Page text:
The Saturday Evening Post


DETROIT, 1979. U.S. auto companies were being threatened by foreign competition, and the Motor City became a symbol of American industrial decline. Chrysler would be subjected to its first (but not last) government bailout; the Ford Motor Company was about to lose $1 billion for that fiscal year, and at least as much again in 1980; and GM’s profits were expected to plunge by a breathtaking $2.5 billion. Meanwhile, Japanese automakers were gaining market share; Toyota would soon surpass GM as the world’s largest car company. (A similar scenario played out in other industries too, especially consumer electronics and the copier industry.)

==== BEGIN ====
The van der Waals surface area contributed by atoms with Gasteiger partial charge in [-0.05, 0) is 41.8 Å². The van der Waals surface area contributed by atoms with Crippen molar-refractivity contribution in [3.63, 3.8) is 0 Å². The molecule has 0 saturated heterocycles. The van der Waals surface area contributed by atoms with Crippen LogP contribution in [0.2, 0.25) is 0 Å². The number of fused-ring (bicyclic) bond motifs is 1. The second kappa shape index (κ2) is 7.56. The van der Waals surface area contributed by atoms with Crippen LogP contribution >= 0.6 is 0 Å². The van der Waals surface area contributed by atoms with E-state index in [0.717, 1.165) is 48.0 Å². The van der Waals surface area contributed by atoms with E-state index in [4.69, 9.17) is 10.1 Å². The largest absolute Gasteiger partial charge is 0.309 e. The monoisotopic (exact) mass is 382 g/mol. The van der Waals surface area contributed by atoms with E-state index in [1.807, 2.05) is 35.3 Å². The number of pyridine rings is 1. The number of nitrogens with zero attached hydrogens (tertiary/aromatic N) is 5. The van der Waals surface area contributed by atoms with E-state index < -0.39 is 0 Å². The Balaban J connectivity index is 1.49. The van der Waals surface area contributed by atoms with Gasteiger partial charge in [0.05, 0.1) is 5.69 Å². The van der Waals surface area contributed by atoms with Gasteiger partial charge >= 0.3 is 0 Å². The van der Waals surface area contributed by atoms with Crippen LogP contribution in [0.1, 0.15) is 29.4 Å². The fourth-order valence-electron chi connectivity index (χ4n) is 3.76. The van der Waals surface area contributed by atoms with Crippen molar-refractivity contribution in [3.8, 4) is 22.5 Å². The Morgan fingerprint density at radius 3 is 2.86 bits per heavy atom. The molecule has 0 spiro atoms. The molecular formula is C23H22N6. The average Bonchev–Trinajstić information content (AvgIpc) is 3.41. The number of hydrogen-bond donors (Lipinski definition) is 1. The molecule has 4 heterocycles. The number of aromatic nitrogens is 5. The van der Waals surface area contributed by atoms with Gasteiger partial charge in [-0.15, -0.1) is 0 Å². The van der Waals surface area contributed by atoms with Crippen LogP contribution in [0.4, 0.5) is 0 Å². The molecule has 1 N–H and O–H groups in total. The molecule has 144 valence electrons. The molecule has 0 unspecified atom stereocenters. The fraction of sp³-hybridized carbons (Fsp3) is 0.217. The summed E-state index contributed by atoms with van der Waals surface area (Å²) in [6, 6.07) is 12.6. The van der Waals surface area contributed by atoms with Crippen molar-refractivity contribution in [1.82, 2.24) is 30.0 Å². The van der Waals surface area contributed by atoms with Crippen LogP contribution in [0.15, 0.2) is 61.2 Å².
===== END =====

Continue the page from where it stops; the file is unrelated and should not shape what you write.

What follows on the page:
Then, as now, the convenient scapegoat was the rank-and-file employees — in Detroit’s case, the unionized workers whose relatively high wages and ostensibly poor work ethic were initially blamed for the automakers’ problems. Only as Japanese wage rates reached parity with those in the United States and Japanese automakers began hiring American workers for their U.S. plants did some Detroit auto executives begin rethinking the narrative of blue-collar failure.

In 1980, an NBC documentary, , served as a wake-up call for American industry. The documentary introduced the methods of a little-known American quality expert by the name of W. Edwards Deming to an American audience. Deming had helped Japanese companies rebuild following World War

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